The Oil Companies International Marine Forum (OCIMF), the voluntary association of oil companies, has today announced that it has overhauled its committee structure in order to focus its resources on identifying and mitigating issues of highest-risk to its members and to the marine industry as determined by its re-energised strategy.
While its scope of operations and remit remains the same, OCIMF’s strategy places a renewed emphasis on the way it identifies, analyses and assesses the issues that have the biggest impact on the safety of lives, the natural environment and property. Using a risks and barriers (or bowtie) methodology, a newly established risk advisory function within the OCIMF Secretariat is now responsible for identifying those risks that are most likely to impact on the activities of OCIMF members.
The reorganisation also provides a more reliable operational model for ensuring continual assessment, review and action in line with industry changes and emerging risks. This new approach is enabled through its realigned committee structure and the implementation of new ways of working, including a much wider collaboration with the entire membership. The changes will enable OCIMF and its members to share expertise more efficiently, engage a broader range of specialist input from across the industry, and respond with greater agility to developing risks.
Rob Drysdale, Managing Director, OCIMF, explains: “As a voluntary organisation, we depend upon the expertise and input of our member companies and partners in order to develop our best practice publications and inspection programmes, and to advocate these and global regulation successfully to the marine industry. We need to optimise this input by working in a more effective and efficient way by focusing our efforts on the issues OCIMF is best placed to address.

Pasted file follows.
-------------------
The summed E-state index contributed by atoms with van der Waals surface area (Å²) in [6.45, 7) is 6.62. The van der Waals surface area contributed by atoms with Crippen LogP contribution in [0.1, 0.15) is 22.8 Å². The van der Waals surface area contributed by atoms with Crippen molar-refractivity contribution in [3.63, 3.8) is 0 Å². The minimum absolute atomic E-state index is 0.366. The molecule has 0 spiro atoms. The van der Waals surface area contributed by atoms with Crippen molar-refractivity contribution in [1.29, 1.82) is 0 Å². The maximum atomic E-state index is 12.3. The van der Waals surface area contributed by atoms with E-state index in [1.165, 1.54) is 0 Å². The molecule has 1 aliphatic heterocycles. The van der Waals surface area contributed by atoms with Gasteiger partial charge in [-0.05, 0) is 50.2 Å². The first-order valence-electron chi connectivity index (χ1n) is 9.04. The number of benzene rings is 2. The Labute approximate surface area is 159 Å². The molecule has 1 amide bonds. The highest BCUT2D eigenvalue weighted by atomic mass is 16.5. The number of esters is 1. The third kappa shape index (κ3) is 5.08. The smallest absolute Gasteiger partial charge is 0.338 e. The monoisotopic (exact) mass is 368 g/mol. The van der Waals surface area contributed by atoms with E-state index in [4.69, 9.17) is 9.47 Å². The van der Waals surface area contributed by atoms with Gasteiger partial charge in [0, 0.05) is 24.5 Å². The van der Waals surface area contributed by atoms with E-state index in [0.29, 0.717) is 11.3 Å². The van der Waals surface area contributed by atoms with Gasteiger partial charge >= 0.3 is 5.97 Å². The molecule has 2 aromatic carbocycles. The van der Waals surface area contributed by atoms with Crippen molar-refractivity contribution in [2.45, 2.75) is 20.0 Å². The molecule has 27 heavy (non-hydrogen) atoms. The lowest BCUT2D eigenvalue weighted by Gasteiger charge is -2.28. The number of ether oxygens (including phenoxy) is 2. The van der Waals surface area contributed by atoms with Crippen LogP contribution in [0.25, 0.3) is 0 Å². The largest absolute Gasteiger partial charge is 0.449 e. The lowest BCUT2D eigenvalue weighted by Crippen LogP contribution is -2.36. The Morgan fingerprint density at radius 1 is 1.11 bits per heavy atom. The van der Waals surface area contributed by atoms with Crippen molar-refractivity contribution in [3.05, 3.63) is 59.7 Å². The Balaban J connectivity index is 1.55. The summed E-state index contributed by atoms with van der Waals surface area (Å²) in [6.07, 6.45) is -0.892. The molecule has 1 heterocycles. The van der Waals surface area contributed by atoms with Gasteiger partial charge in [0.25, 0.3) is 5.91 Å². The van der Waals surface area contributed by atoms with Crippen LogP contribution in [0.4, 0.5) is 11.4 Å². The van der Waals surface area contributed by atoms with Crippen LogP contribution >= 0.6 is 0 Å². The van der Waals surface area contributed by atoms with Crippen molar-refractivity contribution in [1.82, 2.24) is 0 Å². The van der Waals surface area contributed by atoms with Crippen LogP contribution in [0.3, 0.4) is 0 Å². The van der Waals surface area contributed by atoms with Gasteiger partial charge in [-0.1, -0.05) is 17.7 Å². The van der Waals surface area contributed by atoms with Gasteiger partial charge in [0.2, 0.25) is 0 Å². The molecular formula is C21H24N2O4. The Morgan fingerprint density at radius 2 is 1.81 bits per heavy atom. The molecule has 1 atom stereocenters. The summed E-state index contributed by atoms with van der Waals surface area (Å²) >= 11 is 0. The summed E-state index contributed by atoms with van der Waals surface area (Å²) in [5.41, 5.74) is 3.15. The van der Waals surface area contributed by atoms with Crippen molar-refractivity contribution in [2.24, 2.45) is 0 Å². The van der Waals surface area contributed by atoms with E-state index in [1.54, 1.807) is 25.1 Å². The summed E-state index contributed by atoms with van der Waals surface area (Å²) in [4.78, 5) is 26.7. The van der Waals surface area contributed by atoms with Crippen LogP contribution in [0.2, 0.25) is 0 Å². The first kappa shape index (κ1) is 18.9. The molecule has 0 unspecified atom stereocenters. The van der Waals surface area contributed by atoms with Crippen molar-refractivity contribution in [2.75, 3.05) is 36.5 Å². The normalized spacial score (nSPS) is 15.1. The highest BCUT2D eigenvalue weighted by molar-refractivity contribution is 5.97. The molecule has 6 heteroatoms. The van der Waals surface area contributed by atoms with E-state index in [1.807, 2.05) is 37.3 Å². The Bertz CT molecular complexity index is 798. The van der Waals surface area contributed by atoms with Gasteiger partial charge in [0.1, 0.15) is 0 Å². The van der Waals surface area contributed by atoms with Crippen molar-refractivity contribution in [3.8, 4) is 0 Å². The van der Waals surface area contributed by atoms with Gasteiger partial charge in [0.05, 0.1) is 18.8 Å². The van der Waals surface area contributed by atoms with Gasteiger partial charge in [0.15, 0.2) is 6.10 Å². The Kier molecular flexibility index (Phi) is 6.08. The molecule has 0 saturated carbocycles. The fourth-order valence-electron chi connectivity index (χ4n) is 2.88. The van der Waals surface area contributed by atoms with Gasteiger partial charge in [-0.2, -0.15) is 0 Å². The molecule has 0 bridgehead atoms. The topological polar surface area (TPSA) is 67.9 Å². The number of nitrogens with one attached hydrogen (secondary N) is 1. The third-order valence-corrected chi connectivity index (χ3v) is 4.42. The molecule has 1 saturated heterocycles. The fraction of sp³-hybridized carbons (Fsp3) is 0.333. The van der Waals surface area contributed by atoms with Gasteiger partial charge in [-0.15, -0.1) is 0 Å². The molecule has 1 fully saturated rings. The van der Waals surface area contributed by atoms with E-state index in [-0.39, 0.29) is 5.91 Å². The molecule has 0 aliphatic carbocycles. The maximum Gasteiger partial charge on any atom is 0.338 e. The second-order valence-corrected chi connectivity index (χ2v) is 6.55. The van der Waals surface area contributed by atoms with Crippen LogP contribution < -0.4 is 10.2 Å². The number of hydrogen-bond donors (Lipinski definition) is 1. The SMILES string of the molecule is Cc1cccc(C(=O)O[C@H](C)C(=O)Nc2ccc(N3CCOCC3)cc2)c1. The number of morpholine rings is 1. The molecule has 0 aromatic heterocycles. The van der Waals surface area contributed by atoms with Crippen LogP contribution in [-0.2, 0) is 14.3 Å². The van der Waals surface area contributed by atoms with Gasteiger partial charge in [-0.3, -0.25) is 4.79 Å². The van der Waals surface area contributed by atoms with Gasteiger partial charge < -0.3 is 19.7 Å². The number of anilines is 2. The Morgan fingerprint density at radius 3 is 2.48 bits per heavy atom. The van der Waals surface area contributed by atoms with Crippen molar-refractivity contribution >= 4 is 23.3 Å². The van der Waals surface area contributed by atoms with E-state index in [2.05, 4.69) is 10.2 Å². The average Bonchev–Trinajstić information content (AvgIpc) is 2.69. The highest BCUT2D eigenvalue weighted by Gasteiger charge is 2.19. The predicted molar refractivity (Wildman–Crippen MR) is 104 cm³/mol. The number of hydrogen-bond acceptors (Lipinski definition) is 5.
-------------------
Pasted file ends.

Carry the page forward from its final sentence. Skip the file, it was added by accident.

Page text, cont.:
“By restructuring our committees to focus on fewer, but higher risk activities, and implementing new ways of working which will enable us to respond with greater agility in producing relevant best practice publications, programmes or advocacy, we believe OCIMF can deliver greater value for our members and the industry as a whole.”
OCIMF, which has consultancy status at the International Maritime Organization (IMO), leverages the expertise and experience of its 111 member companies and industry partners to develop publications, inspection programmes and advocacy work that has successfully advanced the safety of the industry. This has included the development of the Ship Inspection Report (SIRE) Programme, Offshore Vessel Inspection Database (OVID) and Tanker Management Self Assessment (TMSA) programmes, alongside books, guidelines and information papers, which are critical tools for the marine industry today.
OCIMF’s new committee structure comprises three Principal Committees which will drive the strategic priorities of the organisation and will convene specialist Expert Groups and Working Groups to deliver on specific outcomes. Four Functional Committees will feed sector-specific expertise on legal, human factors, environment and maritime security across all work conducted by the organisation. To ensure wide participation from the entire membership on safety-critical issues, Communities of Practice (CoPs) – virtual forums for members and industry stakeholders – will be convened to share knowledge and insight.
The new Committees and Expert Groups comprising representatives from its member companies and invited industry partners are currently being established.
Steve Alder, Strategy Implementation Manager, OCIMF, adds: “The new committee structure will enhance and diversify member engagement by making it easier for OCIMF and its members to collaborate more efficiently. Providing expertise to OCIMF will become far less resource-intensive and as a result OCIMF will be able to leverage a broader range of experience and expertise in the development of publications, programmes and advocacy for the benefit of the entire industry.”
OCIMF was formed in April 1970 in response to the growing public concern about marine pollution, particularly by oil, after the Torrey Canyon incident in 1967. Today, OCIMF’s membership includes every oil major in the world along with the majority of National Oil Companies.